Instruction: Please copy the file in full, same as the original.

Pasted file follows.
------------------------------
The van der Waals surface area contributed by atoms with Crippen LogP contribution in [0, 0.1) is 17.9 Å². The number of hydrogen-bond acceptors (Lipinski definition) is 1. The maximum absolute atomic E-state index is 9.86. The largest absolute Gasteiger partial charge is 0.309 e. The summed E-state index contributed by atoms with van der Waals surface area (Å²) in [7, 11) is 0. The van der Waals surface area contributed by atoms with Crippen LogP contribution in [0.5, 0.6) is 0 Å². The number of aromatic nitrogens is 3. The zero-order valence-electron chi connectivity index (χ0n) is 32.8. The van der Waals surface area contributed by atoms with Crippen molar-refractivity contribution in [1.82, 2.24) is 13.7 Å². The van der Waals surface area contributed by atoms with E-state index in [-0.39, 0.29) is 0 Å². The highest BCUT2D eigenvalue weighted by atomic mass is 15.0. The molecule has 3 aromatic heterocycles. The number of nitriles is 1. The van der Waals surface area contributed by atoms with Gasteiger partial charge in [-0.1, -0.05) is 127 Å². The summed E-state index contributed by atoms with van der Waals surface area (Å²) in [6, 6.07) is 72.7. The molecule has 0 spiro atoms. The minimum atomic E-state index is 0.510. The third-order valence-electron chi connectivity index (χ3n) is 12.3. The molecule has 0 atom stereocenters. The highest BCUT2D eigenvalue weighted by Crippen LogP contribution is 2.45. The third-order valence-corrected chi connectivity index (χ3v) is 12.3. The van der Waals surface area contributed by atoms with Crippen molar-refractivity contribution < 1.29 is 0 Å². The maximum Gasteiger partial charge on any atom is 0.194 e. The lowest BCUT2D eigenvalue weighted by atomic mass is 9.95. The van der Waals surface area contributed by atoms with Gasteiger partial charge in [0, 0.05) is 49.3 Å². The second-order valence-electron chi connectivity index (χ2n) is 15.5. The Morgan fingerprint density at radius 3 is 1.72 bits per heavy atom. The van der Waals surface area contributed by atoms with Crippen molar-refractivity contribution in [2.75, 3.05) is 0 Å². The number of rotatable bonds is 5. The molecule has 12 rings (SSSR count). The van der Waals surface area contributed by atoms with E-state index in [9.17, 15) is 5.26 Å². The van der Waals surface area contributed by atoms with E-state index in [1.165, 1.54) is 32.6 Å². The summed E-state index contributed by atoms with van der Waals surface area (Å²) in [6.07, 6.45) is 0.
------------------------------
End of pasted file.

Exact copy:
The van der Waals surface area contributed by atoms with Crippen LogP contribution in [0, 0.1) is 17.9 Å². The number of hydrogen-bond acceptors (Lipinski definition) is 1. The maximum absolute atomic E-state index is 9.86. The largest absolute Gasteiger partial charge is 0.309 e. The summed E-state index contributed by atoms with van der Waals surface area (Å²) in [7, 11) is 0. The van der Waals surface area contributed by atoms with Crippen LogP contribution in [0.5, 0.6) is 0 Å². The number of aromatic nitrogens is 3. The zero-order valence-electron chi connectivity index (χ0n) is 32.8. The van der Waals surface area contributed by atoms with Crippen molar-refractivity contribution in [1.82, 2.24) is 13.7 Å². The van der Waals surface area contributed by atoms with E-state index in [-0.39, 0.29) is 0 Å². The highest BCUT2D eigenvalue weighted by atomic mass is 15.0. The molecule has 3 aromatic heterocycles. The number of nitriles is 1. The van der Waals surface area contributed by atoms with Gasteiger partial charge in [-0.1, -0.05) is 127 Å². The summed E-state index contributed by atoms with van der Waals surface area (Å²) in [6, 6.07) is 72.7. The molecule has 0 spiro atoms. The minimum atomic E-state index is 0.510. The third-order valence-electron chi connectivity index (χ3n) is 12.3. The molecule has 0 atom stereocenters. The highest BCUT2D eigenvalue weighted by Crippen LogP contribution is 2.45. The third-order valence-corrected chi connectivity index (χ3v) is 12.3. The van der Waals surface area contributed by atoms with Crippen molar-refractivity contribution < 1.29 is 0 Å². The maximum Gasteiger partial charge on any atom is 0.194 e. The lowest BCUT2D eigenvalue weighted by atomic mass is 9.95. The van der Waals surface area contributed by atoms with Gasteiger partial charge in [0, 0.05) is 49.3 Å². The second-order valence-electron chi connectivity index (χ2n) is 15.5. The Morgan fingerprint density at radius 3 is 1.72 bits per heavy atom. The van der Waals surface area contributed by atoms with Crippen molar-refractivity contribution in [2.75, 3.05) is 0 Å². The number of rotatable bonds is 5. The molecule has 12 rings (SSSR count). The van der Waals surface area contributed by atoms with E-state index in [9.17, 15) is 5.26 Å². The van der Waals surface area contributed by atoms with E-state index in [1.165, 1.54) is 32.6 Å². The summed E-state index contributed by atoms with van der Waals surface area (Å²) in [6.07, 6.45) is 0.